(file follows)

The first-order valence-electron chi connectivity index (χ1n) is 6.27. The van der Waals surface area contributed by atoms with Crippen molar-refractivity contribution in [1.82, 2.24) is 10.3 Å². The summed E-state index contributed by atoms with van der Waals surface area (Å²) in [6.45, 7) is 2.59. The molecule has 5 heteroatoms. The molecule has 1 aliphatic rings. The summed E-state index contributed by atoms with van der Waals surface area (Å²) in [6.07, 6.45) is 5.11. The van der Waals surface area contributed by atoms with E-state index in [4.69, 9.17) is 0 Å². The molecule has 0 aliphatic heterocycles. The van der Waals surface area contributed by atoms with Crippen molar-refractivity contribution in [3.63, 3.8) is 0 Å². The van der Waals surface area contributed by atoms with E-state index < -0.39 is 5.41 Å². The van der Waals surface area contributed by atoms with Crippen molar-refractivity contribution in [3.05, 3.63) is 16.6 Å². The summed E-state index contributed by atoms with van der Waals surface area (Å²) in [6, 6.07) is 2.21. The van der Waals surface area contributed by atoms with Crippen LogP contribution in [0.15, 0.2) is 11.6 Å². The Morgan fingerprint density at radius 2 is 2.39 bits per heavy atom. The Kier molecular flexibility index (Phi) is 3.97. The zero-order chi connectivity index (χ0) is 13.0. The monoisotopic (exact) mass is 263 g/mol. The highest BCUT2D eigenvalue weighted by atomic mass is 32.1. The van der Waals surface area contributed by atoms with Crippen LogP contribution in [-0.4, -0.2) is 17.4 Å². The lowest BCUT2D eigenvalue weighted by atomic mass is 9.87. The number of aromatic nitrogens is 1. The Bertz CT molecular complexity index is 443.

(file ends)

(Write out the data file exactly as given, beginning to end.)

The first-order valence-electron chi connectivity index (χ1n) is 6.27. The van der Waals surface area contributed by atoms with Crippen molar-refractivity contribution in [1.82, 2.24) is 10.3 Å². The summed E-state index contributed by atoms with van der Waals surface area (Å²) in [6.45, 7) is 2.59. The molecule has 5 heteroatoms. The molecule has 1 aliphatic rings. The summed E-state index contributed by atoms with van der Waals surface area (Å²) in [6.07, 6.45) is 5.11. The van der Waals surface area contributed by atoms with E-state index in [4.69, 9.17) is 0 Å². The molecule has 0 aliphatic heterocycles. The van der Waals surface area contributed by atoms with Crippen molar-refractivity contribution in [3.63, 3.8) is 0 Å². The van der Waals surface area contributed by atoms with E-state index < -0.39 is 5.41 Å². The van der Waals surface area contributed by atoms with Crippen molar-refractivity contribution in [3.05, 3.63) is 16.6 Å². The summed E-state index contributed by atoms with van der Waals surface area (Å²) in [6, 6.07) is 2.21. The van der Waals surface area contributed by atoms with Crippen LogP contribution in [0.15, 0.2) is 11.6 Å². The Morgan fingerprint density at radius 2 is 2.39 bits per heavy atom. The Kier molecular flexibility index (Phi) is 3.97. The zero-order chi connectivity index (χ0) is 13.0. The monoisotopic (exact) mass is 263 g/mol. The highest BCUT2D eigenvalue weighted by atomic mass is 32.1. The van der Waals surface area contributed by atoms with Crippen LogP contribution in [-0.4, -0.2) is 17.4 Å². The lowest BCUT2D eigenvalue weighted by atomic mass is 9.87. The number of aromatic nitrogens is 1. The Bertz CT molecular complexity index is 443.